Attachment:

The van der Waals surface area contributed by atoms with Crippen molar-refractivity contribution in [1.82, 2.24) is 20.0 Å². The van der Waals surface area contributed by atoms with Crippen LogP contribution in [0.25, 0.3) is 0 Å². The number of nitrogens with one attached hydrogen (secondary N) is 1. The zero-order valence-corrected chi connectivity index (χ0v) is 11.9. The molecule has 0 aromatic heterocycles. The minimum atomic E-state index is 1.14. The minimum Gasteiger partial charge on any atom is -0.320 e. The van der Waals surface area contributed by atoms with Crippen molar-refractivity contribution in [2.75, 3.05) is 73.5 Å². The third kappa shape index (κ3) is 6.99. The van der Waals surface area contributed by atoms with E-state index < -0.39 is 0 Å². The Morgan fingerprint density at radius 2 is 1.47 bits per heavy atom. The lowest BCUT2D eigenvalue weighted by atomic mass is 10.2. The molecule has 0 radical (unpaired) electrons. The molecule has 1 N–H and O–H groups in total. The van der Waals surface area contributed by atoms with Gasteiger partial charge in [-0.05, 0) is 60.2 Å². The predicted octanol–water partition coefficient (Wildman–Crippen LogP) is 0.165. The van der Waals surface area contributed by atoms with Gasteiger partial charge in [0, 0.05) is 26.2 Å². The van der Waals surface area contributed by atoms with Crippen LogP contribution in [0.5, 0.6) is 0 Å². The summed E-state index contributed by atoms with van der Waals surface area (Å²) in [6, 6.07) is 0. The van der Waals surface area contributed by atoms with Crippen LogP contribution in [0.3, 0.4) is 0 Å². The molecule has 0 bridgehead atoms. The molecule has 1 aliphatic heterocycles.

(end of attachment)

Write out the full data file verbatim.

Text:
The van der Waals surface area contributed by atoms with Crippen molar-refractivity contribution in [1.82, 2.24) is 20.0 Å². The van der Waals surface area contributed by atoms with Crippen LogP contribution in [0.25, 0.3) is 0 Å². The number of nitrogens with one attached hydrogen (secondary N) is 1. The zero-order valence-corrected chi connectivity index (χ0v) is 11.9. The molecule has 0 aromatic heterocycles. The minimum atomic E-state index is 1.14. The minimum Gasteiger partial charge on any atom is -0.320 e. The van der Waals surface area contributed by atoms with Crippen molar-refractivity contribution in [2.75, 3.05) is 73.5 Å². The third kappa shape index (κ3) is 6.99. The van der Waals surface area contributed by atoms with E-state index < -0.39 is 0 Å². The Morgan fingerprint density at radius 2 is 1.47 bits per heavy atom. The lowest BCUT2D eigenvalue weighted by atomic mass is 10.2. The molecule has 0 radical (unpaired) electrons. The molecule has 1 N–H and O–H groups in total. The van der Waals surface area contributed by atoms with Gasteiger partial charge in [-0.05, 0) is 60.2 Å². The predicted octanol–water partition coefficient (Wildman–Crippen LogP) is 0.165. The van der Waals surface area contributed by atoms with Gasteiger partial charge in [0, 0.05) is 26.2 Å². The van der Waals surface area contributed by atoms with Crippen LogP contribution in [0.5, 0.6) is 0 Å². The summed E-state index contributed by atoms with van der Waals surface area (Å²) in [6, 6.07) is 0. The van der Waals surface area contributed by atoms with Crippen LogP contribution in [0.3, 0.4) is 0 Å². The molecule has 0 bridgehead atoms. The molecule has 1 aliphatic heterocycles.